WASHINGTON — The chair of the Federal Reserve, Jerome H. Powell, has repeatedly undercut a central claim Republicans make as they seek sharp cuts in federal spending: Government spending is driving the nation’s still-hot inflation rate.
Republican lawmakers say spending programs signed into law by President Biden are pumping too much money into the economy and fueling an annual inflation rate that was 6 percent in February — a decline from last year’s highs, but still well above historical norms. Mr. Powell disputed those claims in congressional testimony earlier this month and in a news conference on Wednesday, after the Fed announced it would once again raise interest rates in an effort to bring inflation back toward normal levels.
Asked whether federal tax and spending policies were contributing to price growth, Mr. Powell pointed to a decline in federal spending from the height of the Covid-19 pandemic.
“You have to look at the fiscal impulse from spending,” Mr. Powell said on Wednesday, referring to a measure of how much tax and spending policies are adding or subtracting to economic growth. “Fiscal impulse is actually not what’s driving inflation right now. It was at the beginning perhaps, but that’s not the story right now.”
Instead, Mr. Powell — along with Mr. Biden and his advisers — says rapid price growth is primarily being driven by factors like snarled supply chains, an oil shock following Russia’s invasion of Ukraine and a shift among American consumers from spending money on services like travel and dining out to goods like furniture.
Mr. Powell has also said the low unemployment rate was playing a role: “Some part of the high inflation that we’re experiencing is very likely related to an extremely tight labor market,” he told a House committee earlier this month.
But the Fed chair’s position has not swayed congressional Republicans, who continue to press Mr. Biden to accept sharp spending reductions in exchange for raising the legal limit on how much the federal government can borrow.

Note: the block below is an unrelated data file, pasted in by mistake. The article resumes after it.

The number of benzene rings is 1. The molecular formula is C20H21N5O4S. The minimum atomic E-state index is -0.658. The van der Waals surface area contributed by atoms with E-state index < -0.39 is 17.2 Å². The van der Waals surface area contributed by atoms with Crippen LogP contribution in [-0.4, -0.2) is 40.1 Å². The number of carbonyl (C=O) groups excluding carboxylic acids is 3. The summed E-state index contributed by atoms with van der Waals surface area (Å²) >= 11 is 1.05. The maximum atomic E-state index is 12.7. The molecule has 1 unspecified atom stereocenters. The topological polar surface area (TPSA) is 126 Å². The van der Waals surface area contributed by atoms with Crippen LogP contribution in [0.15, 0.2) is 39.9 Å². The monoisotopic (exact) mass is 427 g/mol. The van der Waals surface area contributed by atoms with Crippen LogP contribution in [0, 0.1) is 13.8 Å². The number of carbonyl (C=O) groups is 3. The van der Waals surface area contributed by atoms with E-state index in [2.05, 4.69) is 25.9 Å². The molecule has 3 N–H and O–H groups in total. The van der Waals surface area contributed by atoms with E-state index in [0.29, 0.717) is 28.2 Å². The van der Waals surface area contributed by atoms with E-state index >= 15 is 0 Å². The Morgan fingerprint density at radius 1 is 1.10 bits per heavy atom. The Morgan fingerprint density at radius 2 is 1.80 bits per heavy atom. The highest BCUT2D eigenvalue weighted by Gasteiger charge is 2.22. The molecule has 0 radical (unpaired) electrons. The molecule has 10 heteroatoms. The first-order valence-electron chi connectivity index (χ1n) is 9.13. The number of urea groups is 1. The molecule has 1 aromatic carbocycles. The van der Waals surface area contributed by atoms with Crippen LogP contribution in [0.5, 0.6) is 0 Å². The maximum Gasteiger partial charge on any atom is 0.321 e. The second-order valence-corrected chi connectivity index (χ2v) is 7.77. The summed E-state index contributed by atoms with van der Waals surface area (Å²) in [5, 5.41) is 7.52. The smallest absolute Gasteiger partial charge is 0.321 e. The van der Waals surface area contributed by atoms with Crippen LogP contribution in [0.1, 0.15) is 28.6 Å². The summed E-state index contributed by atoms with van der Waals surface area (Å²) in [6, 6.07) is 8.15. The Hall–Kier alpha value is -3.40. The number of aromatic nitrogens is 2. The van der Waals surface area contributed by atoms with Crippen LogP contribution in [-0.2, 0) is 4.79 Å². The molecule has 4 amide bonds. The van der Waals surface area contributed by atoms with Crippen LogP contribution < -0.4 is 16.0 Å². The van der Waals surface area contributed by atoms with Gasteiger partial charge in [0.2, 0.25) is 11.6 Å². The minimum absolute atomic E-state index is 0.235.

“Over the last two years, this administration’s reckless spending and failed economic policies have resulted in continued record inflation, soaring interest rates and an economy in a recessionary tailspin,” Representative Jodey C. Arrington, Republican of Texas and the chairman of the Budget Committee, said at a hearing on Thursday.
Republicans have attacked Mr. Biden over inflation since he took office. They denounced the $1.9 trillion economic aid package he signed into law early in 2021 and warned it would stoke damaging inflation. Mr. Biden’s advisers largely dismissed those warnings. So did Mr. Powell and Fed officials, who were holding interest rates near zero and taking other steps at the time to stoke a faster recovery from the pandemic recession.
Understand Biden’s Budget Proposal
President Biden proposed a $6.8 trillion budget that sought to increase spending on the military and social programs while also reducing future budget deficits.
Economists generally agree that those stimulus efforts — carried out by the Fed, by Mr. Biden and in trillions of dollars of pandemic spending signed by Mr. Trump in 2020 — helped push the inflation rate to its highest level in 40 years last year. But researchers disagree on how large that effect was, and over how to divide the blame between federal government stimulus and Fed stimulus.